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Discussion in 'Telecaster Discussion Forum' started by Butch Snyder, Mar 9, 2019.
Mine is a 2006 with no flaking.
I don't think it was a color used on Telecasters or Strats in the '50's but it was on lap steels, later replaced with blond. They also came in a walnut shade. They were usually made from alder or poplar.
I also think I've seen the short scale guitars (Musicmaster & Dou Sonic) from the '50's with desert sand finish. They were usually made of alder or poplar too. For ash they used blond to show off the grain.
Which pickguard looks better with the desert sand?
I like it.
The Stratosonic's from the early/mid 2000's had a finish I really liked and havent seen since. It was kind of a mixed color finish that doesnt show on this pic. Like this one: https://reverb.com/item/8221804-fender-stratosonic-2003-blonde
Single ply 5 screw all day.
It looks a lot like one of my Honey Blonde guitars.
Yes, Desert Sand was a color used on some Duo Sonics and Musicmasters in the late 50's. And they were fitted with anodized aluminum guards. They can be seen in some of the coffee table books showing the golden years of Fender.
Yes, it was. Leo Fender got a really good deal from DuPont on some Duco automotive lacquer around 1958 or 59, at a time when all his guitars and all his competitor's guitars all used colors that had been around for a long time.
The Duco lacquer was designed for use on cars, so it was very good to use on guitars, and Leo was never one to turn down a good deal, especially if it showed some sales promise to him. So he began to offer the new colors as an option. They became very popular in California almost instantly afterward, but Desert Sand as a color was more associated with Plymouth sedans than Corvettes- both cars used the Duco colors. The Duco red became the most popular of them all, then Surf Green and Sonic Blue.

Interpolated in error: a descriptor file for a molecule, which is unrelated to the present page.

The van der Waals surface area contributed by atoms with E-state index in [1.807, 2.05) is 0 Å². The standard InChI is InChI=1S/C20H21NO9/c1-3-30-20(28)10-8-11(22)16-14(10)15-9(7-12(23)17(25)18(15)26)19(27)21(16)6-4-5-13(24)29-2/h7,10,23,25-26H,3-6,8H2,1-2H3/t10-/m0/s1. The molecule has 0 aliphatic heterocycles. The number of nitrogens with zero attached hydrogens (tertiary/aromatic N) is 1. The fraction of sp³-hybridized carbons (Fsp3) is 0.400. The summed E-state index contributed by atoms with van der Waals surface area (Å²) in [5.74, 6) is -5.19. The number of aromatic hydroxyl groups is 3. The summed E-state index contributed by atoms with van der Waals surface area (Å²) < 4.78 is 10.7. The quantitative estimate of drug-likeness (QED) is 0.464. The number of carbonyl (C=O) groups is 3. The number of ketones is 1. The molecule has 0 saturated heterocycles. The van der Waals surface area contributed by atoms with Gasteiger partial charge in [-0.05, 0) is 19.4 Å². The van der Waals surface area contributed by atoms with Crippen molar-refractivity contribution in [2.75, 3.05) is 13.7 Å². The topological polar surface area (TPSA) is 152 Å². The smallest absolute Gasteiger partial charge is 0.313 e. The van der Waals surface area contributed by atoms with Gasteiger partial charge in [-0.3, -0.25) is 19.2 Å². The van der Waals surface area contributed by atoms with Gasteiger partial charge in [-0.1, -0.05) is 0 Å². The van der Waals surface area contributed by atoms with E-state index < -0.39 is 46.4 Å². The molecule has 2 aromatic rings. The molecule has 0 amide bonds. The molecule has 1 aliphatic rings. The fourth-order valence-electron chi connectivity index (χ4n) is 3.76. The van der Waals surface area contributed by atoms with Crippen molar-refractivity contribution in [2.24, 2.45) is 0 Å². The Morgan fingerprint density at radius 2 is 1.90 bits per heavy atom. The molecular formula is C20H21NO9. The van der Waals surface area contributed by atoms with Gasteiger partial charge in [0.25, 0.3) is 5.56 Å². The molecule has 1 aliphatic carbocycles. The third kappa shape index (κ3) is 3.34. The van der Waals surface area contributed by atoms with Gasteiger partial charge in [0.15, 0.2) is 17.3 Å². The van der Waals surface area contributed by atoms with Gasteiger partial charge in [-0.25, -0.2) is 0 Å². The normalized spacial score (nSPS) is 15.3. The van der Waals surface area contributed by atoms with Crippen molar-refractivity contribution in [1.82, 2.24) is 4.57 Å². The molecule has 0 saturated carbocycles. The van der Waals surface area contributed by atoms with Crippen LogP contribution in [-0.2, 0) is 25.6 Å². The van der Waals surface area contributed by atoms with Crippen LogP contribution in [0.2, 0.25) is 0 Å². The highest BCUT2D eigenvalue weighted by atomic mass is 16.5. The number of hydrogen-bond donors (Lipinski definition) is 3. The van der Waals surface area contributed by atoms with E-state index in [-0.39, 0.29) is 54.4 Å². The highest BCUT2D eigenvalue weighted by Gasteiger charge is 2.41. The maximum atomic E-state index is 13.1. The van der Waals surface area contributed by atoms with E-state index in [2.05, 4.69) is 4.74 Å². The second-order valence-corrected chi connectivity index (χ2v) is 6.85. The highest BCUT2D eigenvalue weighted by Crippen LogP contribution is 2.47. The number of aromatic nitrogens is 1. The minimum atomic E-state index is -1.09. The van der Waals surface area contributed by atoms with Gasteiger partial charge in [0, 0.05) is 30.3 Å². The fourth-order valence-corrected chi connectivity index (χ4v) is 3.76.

I was lucky enough to find an original DuPont chip chart I borrowed from its owner that showed all the original colors that were specified for use on Chrysler-made cars. A friend wanted me to re-finish his old Fender Precision in one of them, and he chose Sonic Blue. I remember seeing Desert Sand on that chip, and it looks exactly like the photos I've seen here.
But each car company apparently specified slightly different variations on the colors from DuPont. After returning the chip chart, I saw another one for GM made cars, and the two charts varied just a little bit from each other. The owner said the variations were intentional.
My bass work was later replaced with a 2-color sunburst, and then the burst was removed and the bass was re-painted Sonic Blue again by Fender's custom shop to match a new Strat. Both guitars were matched to the GM chart, and my buddy said the GM colors were different than the dip-chip I gave him when I did the work. The paint I used was color-scanned and digitally matched the original chip chart, so it was as accurate as possible.